Stavroula Α. Paschou *, Panagiotis Anagnostis, Dimitra I. Pavlou, Andromachi Vryonidou, Dimitrios G. Goulis and Irene Lambrinoudaki Pages 556 - 563 ( 8 )
The aim of this review is to present, critically appraise and qualitatively synthesize current evidence on the risk of type 2 diabetes mellitus (T2DM) development during menopause, the management of climacteric symptoms in women with T2DM and the management of T2DM in postmenopausal women. Menopause represents the end of reproductive life in women, as a result of ovarian aging. It is characterized by substantial decrease in the endogenous oestrogen concentrations and it is accompanied by alterations in body weight, adipose tissue distribution and energy expenditure, as well as insulin secretion, insulin sensitivity and activity that can predispose to the development of T2DM, independently of, and additively to, aging. Many women in midlife experience climacteric symptoms, including hot flushes and night sweats, resulting in an indication to receive Hormone Replacement Treatment (HRT). HRT has a favourable effect on glucose homeostasis both in women without and with T2DM. The latter was considered in the past as a cardiovascular disease (CVD) equivalent, which would suggest that women with the disease should not receive HRT. However, nowadays evidence exists to support an individualized approach of women based on their CVD risk, as some women with T2DM may be excellent candidates for HRT. Regarding T2DM management for women in menopause, lifestyle intervention, including diet and exercise, constitutes its cornerstone. However, most of these women will eventually require pharmacologic therapy. The most suitable agents should be selected according to their metabolic, cardiovascular and bone effects, taking into consideration the specific characteristics and comorbidities of each postmenopausal woman.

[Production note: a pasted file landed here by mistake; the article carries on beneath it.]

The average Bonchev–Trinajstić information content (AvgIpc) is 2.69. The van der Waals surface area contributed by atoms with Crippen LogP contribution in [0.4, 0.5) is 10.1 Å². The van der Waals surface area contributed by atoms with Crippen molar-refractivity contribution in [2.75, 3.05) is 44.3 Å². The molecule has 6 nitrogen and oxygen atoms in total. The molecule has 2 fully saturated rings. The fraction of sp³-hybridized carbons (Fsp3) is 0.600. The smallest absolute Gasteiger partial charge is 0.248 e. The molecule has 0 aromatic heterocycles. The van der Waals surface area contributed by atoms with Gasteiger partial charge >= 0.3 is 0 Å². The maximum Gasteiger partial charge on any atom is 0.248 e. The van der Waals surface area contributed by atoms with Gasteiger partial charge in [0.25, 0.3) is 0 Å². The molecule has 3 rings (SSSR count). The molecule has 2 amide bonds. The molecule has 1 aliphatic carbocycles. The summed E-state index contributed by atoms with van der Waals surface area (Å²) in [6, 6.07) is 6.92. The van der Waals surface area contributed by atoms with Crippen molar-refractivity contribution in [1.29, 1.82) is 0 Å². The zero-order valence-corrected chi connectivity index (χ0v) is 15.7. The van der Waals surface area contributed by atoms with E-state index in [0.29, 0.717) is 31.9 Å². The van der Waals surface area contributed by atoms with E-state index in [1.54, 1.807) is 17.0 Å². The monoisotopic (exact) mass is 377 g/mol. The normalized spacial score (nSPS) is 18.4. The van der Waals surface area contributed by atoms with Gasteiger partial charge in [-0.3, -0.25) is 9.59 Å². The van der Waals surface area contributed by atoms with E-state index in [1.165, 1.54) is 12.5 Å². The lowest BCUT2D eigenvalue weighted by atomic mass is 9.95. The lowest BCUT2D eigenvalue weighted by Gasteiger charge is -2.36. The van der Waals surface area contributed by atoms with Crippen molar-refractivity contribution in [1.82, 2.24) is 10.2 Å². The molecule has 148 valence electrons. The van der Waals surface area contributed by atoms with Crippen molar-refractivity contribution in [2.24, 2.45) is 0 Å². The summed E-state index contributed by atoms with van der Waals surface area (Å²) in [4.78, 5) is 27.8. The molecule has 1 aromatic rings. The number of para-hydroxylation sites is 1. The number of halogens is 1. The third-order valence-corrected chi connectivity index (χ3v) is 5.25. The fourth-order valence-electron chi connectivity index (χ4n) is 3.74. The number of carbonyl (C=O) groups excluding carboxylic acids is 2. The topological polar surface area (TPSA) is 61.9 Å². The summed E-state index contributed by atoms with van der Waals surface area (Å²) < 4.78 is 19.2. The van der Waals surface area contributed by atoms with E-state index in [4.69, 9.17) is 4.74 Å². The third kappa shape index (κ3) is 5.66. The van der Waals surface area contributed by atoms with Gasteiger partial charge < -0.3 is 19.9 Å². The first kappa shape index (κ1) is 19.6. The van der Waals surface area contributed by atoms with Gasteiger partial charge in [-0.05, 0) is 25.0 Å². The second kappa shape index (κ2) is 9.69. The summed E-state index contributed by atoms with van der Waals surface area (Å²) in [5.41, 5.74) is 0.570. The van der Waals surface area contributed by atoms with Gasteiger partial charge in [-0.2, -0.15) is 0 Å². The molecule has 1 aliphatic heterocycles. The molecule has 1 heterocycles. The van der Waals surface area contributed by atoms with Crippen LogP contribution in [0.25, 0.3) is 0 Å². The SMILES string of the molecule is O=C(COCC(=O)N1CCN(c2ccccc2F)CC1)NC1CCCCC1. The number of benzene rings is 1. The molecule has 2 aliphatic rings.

Type 2 diabetes mellitus, menopause, hormone replacement treatment, cardiovascular disease, epidemiology, women health.
Division of Endocrinology and Diabetes, "Aghia Sophia" Hospital, Medical School, National and Kapodistrian University of Athens, Athens, Unit of Reproductive Endocrinology, First Department of Obstetrics and Gynecology, Medical School, Aristotle University of Thessaloniki, Thessaloniki, Forth Department of Internal Medicine, Hippokration Hospital, Medical School, Aristotle University of Thessaloniki, Thessaloniki, Department of Endocrinology and Diabetes, Hellenic Red Cross Hospital, Athens, Unit of Reproductive Endocrinology, First Department of Obstetrics and Gynecology, Medical School, Aristotle University of Thessaloniki, Thessaloniki, Division of Endocrinology and Diabetes, Second Department of Obstetrics and Gynecology, Medical School, National and Kapodistrian University of Athens, Athens